From the People's Daily app.
And this is Story in the Story.
For those that want to cut cholesterol, reduce carbon footprints or express compassion to animals, but cannot seem to quit meat, the novel MeatFest being held in Shanghai might hold the answer.
China's first gourmet fair for "plant-based meat" delicatessens is being held in the eastern metropolis on Saturday.
Internationally renowned chefs from Shanghai's top restaurants are creating a feast using "mock meat," a Chinese culinary tradition dating back over 1,000 years, said Eve Samyuktha, organizer of the MeatFest and founder of the Vegans of Shanghai charity. The mock meat tradition has grown ever more popular in modern cuisine as the plant-based, whole-foods diets and vegan lifestyles go mainstream worldwide.
Today's Story in the Story looks at how China will become the next central stage for a diet revolution with ancient traditions and new business opportunities in play.
A plant-based burger (right) and a beef burger. (Photo: IC)
Food forms an indispensable part of Chinese culture. As early as the Tang Dynasty (618-907), Chinese foodies who pitied animals invented "mock meat" with tofu and vegetables, a tradition that has lasted until this day.
Plant-based meat is derived completely from protein-rich plants - beans, legumes, seeds and vegetables, but is textured and flavored to mimic animal meat, explained Samyuktha, a chemical engineer by profession.
The purpose of these products is to help consumers switch from animal to plant-based protein without compromising on taste, she said.
"We were inspired by how the Beyond Meat and Impossible Burger brands have changed the way meat is perceived in Western countries," she said.
As veganism hits the mainstream, brands like Beyond Meat and Impossible Burger have become rising stars of the food industry, backed by investors such as Bill Gates, Leonardo DiCaprio and former McDonald's CEO Don Thompson.
After studying these fashionable novelties, Samyuktha was surprised to discover that, except for the plant-based heme released by soy leghemoglobin that gives the Impossible Burger patty a blood-like color and taste, the composition was nearly identical.
In China several home-grown plant-based meat companies have inherited the long tradition and have been developing to cater to local and international demand.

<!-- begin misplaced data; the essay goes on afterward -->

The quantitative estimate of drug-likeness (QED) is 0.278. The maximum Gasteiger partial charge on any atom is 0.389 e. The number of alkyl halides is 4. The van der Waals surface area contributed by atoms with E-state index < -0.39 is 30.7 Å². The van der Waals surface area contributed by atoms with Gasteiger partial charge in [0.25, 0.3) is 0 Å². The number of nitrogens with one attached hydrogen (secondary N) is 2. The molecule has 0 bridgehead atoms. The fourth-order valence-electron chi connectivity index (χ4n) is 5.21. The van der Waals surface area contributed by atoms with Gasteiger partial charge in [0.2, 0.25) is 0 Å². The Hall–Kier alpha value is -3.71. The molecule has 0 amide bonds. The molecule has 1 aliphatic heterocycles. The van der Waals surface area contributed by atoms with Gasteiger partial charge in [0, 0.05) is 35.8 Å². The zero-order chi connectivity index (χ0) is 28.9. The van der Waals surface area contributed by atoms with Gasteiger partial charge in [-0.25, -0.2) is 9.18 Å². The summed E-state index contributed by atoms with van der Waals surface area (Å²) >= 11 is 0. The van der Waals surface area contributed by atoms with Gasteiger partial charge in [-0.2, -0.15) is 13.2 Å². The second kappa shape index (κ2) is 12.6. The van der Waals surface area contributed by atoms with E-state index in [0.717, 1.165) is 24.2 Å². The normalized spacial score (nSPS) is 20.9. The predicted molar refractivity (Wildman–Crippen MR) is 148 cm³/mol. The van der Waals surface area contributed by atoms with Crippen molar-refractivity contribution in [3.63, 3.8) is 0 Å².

A plant-based version of Peking Sauce Pork, known as jing jiang rousi. (Photo: IC)
In 1993, Whole Perfect Foods, a Taiwan-invested vegetarian food company brought an advanced production line of soy protein isolates from Germany to the Chinese mainland. The food is often described as too good to be fake. And it has created over 500 types of plant-based products, and its menu keeps evolving.
From vegan pork, beef and seafood to a variety of sausages and snacks, protein from different plants is used to satisfy different needs for a meaty taste, according to Xue Hongjun, the company's executive director.
Plant-based alternatives to animal protein are gaining popularity as an ideal to reduce the negative health and environmental impact of industrial husbandry.
A 2016 study by the United Nations Food and Agricultural Organization estimated that farmed animals account for 14.5 percent of total greenhouse gas emissions and at least half of all food-related greenhouse gas emissions.
"In China, the mature generations are familiar with the mock meat tradition, while younger generations follow the rise of veganism as an international novelty," said Kelly Chen, co-founder and owner of a vegan fitness center in Beijing.
Kelly and another 100 vegan businesses hosted a Pop Plant-Based Festival in Beijing in September 2018, attracting over 10,000 visitors in three days.
However, the MeatFest in Shanghai does not plan to focus merely on vegans/vegetarians but also welcomes meat-eaters to try eco-friendlier versions of the food they enjoy.
(Produced by Nancy Yan Xu, Da Hang, Lance Crayon, Brian Lowe and Chelle Wenqian Zeng. Music by: bensound.com. Text from Global Times.)